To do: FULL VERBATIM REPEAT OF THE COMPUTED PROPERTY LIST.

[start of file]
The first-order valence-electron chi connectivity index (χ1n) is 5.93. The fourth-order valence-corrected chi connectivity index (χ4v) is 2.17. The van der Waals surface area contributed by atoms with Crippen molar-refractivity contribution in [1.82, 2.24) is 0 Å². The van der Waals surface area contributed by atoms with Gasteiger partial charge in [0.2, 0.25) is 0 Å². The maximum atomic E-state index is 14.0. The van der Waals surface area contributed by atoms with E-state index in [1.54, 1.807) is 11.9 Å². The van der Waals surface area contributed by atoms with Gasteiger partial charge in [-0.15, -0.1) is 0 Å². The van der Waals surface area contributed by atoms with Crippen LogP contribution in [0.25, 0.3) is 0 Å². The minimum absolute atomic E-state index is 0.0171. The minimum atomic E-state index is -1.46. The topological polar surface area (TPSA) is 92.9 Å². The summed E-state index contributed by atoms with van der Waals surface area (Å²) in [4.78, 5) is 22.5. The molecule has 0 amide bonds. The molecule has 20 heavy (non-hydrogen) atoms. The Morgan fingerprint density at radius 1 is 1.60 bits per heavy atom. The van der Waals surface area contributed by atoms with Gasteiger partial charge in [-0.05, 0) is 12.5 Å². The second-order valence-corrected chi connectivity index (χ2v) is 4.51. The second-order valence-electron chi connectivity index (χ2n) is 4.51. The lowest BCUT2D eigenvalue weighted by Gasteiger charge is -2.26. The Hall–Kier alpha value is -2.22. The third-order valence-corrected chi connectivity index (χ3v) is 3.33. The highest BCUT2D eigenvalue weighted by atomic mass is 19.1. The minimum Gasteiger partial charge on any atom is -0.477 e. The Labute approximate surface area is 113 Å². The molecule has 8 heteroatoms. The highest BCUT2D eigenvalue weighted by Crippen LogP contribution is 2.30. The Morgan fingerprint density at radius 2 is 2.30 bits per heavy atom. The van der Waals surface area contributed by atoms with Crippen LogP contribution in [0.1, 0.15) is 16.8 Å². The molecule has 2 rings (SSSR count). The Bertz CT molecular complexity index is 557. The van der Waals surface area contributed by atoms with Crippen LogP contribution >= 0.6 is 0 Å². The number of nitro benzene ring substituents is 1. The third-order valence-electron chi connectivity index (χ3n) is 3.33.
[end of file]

The first-order valence-electron chi connectivity index (χ1n) is 5.93. The fourth-order valence-corrected chi connectivity index (χ4v) is 2.17. The van der Waals surface area contributed by atoms with Crippen molar-refractivity contribution in [1.82, 2.24) is 0 Å². The van der Waals surface area contributed by atoms with Gasteiger partial charge in [0.2, 0.25) is 0 Å². The maximum atomic E-state index is 14.0. The van der Waals surface area contributed by atoms with E-state index in [1.54, 1.807) is 11.9 Å². The van der Waals surface area contributed by atoms with Gasteiger partial charge in [-0.15, -0.1) is 0 Å². The van der Waals surface area contributed by atoms with Crippen LogP contribution in [0.25, 0.3) is 0 Å². The minimum absolute atomic E-state index is 0.0171. The minimum atomic E-state index is -1.46. The topological polar surface area (TPSA) is 92.9 Å². The summed E-state index contributed by atoms with van der Waals surface area (Å²) in [4.78, 5) is 22.5. The molecule has 0 amide bonds. The molecule has 20 heavy (non-hydrogen) atoms. The Morgan fingerprint density at radius 1 is 1.60 bits per heavy atom. The van der Waals surface area contributed by atoms with Gasteiger partial charge in [-0.05, 0) is 12.5 Å². The second-order valence-corrected chi connectivity index (χ2v) is 4.51. The second-order valence-electron chi connectivity index (χ2n) is 4.51. The lowest BCUT2D eigenvalue weighted by Gasteiger charge is -2.26. The Hall–Kier alpha value is -2.22. The third-order valence-corrected chi connectivity index (χ3v) is 3.33. The highest BCUT2D eigenvalue weighted by atomic mass is 19.1. The minimum Gasteiger partial charge on any atom is -0.477 e. The Labute approximate surface area is 113 Å². The molecule has 8 heteroatoms. The highest BCUT2D eigenvalue weighted by Crippen LogP contribution is 2.30. The Morgan fingerprint density at radius 2 is 2.30 bits per heavy atom. The van der Waals surface area contributed by atoms with Crippen LogP contribution in [0.1, 0.15) is 16.8 Å². The molecule has 2 rings (SSSR count). The Bertz CT molecular complexity index is 557. The van der Waals surface area contributed by atoms with Crippen LogP contribution >= 0.6 is 0 Å². The number of nitro benzene ring substituents is 1. The third-order valence-electron chi connectivity index (χ3n) is 3.33.